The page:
One of the main objectives of EFDA during FP7 is to further develop and maintain a focused R&D programme in Europe, aiming at the realization of fusion power. The emphasis is on the preparation for the operation and exploitation of ITER and on the establishment of a physics base for DEMO. To this end EFDA will coordinate a range of activities to be carried out by the Associations both in physics and technology. The implementation of these activities will benefit from existing and new structures, such as the Task Forces and Topical Groups.

Topical Groups and Task Forces

The European Task Forces on Plasma Wall Interaction (PWI) and on Integrated Tokamak Modelling (ITM) set up respectively in 2002 and 2003 will continue their activities under the new EFDA, addressing key research areas.

To strengthen the co-ordination in other key areas five Topical Groups have been recently set up: on Fusion Materials Development, Diagnostics, Heating and Current Drive, Transport and MHD.

The role of these newly formed Topical Groups is to develop well-informed and synthetic scientific views on their subject. The Topical Groups will assist the EFDA Leader in the elaboration of the EFDA work programme, providing focus on subjects of particular importance, identifying specific issues and high priority research objectives which need to be addressed and proposing ways to address these issues. The Topical Groups will naturally serve as forums to compare the results obtained in various conditions, assess the relative merits of different approaches and promote new developments.

The Fusion Materials Development Topical Group is presented here. The other Topical Groups will be presented in the next issues of Fusion News.

Fusion Materials Development Topical Group

An ambitious programme on materials is one of the main keys to the successful development of fusion. Indeed one of the attractive features of fusion stems from the fact that no radioactive products result from the reaction itself: the fusion of deuterium and tritium produces helium and neutrons. However, these neutrons are very energetic: their 14 MeV energy is typically one order of magnitude higher than that of neutrons produced in fission reactors. This results in the production of a significant amount of helium in the bulk of the materials which can result in swelling and alteration of the mechanical properties.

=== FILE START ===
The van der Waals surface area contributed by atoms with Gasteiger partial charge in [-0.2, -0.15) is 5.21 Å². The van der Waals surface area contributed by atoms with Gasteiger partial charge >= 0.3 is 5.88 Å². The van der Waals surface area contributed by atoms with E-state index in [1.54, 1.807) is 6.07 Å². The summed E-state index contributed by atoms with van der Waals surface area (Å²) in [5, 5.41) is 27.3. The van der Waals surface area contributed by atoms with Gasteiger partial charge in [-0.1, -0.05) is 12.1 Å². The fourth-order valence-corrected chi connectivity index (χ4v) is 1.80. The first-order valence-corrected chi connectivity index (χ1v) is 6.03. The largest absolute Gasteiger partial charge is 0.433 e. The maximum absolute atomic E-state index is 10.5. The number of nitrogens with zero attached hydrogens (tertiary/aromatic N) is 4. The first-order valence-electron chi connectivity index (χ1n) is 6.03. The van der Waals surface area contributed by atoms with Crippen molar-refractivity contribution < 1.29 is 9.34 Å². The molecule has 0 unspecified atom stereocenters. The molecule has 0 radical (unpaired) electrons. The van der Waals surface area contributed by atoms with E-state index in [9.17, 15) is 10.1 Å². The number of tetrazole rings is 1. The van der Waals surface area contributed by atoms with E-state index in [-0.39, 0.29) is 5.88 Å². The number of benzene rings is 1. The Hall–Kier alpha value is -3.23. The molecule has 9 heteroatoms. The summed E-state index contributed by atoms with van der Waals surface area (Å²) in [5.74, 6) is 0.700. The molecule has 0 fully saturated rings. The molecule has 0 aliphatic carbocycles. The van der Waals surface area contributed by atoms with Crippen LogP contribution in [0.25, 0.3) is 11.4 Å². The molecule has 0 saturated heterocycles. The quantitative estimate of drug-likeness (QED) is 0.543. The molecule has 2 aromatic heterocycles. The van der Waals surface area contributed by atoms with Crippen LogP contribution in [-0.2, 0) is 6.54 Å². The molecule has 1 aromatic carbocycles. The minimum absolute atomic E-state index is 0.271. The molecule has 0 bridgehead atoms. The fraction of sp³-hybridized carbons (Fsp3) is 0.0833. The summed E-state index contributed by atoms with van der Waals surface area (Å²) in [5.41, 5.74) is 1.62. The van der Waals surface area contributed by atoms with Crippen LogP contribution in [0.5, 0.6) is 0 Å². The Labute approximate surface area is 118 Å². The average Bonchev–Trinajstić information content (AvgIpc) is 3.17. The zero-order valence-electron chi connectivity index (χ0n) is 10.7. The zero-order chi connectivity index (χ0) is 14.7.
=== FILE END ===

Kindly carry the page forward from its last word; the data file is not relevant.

Prof. Sergei Dudarev is working at UKAEA Culham Laboratory as a Senior Principal Scientific Officer and the Leader of Materials Modelling Group at the Theory and Modelling Department, and he is also a Visiting Professor at the Department of Physics, Imperial College London and a Senior Research Fellow of Linacre College, Oxford.

He graduated from Moscow Institute of Engineering Physics with a degree in Theoretical Nuclear Physics in 1983, and subsequently gained PhD and DSc degrees at that institute.

Prof. Dudarev’s career progressed at Oxford from 1992 to 1999. He joined the UKAEA Association in the same year and has been working there since then. Prior to his appointment to the co-chairmanship of the Fusion Materials Topical Group, Prof. Dudarev had been the Scientific Coordinator of the EFDA Fusion Materials Modelling Programme, acting in this capacity since 2006. He is the author of more than 120 papers published in refereed journals, and a book on High-Energy Electron Diffraction and Microscopy published by the Oxford University Press in 2004.

The question of materials is therefore both an opportunity and a challenge for fusion. The fact that there is freedom to chose and optimise the materials surrounding the plasma in order to minimise activation (and thereby avoid creating long live radioactive waste) constitutes indeed an opportunity. However, the specificity of the reactions produced by the 14 MeV neutrons together with the operating conditions required for the materials (large power fluxes and operating temperatures in the range 400 to 600 Celsius) constitute a challenge which fusion materials R&D has to take up.

The Fusion Materials activity under EDFA will concentrate on long term developments in connection with DEMO design studies (DEMO is the future fusion demonstration reactor foreseen after ITER): e.g. new materials, research areas with high risk, physical understanding to master the evolution of materials properties during operation. These activities will complement the project-oriented developments of Fusion for Energy (see other articles in this issue) and will therefore be prepared and executed in close cooperation with F4E. Whenever developments within EFDA will have reached an appropriate stage of maturity, an assessment will be made in view of a possible transfer to F4E.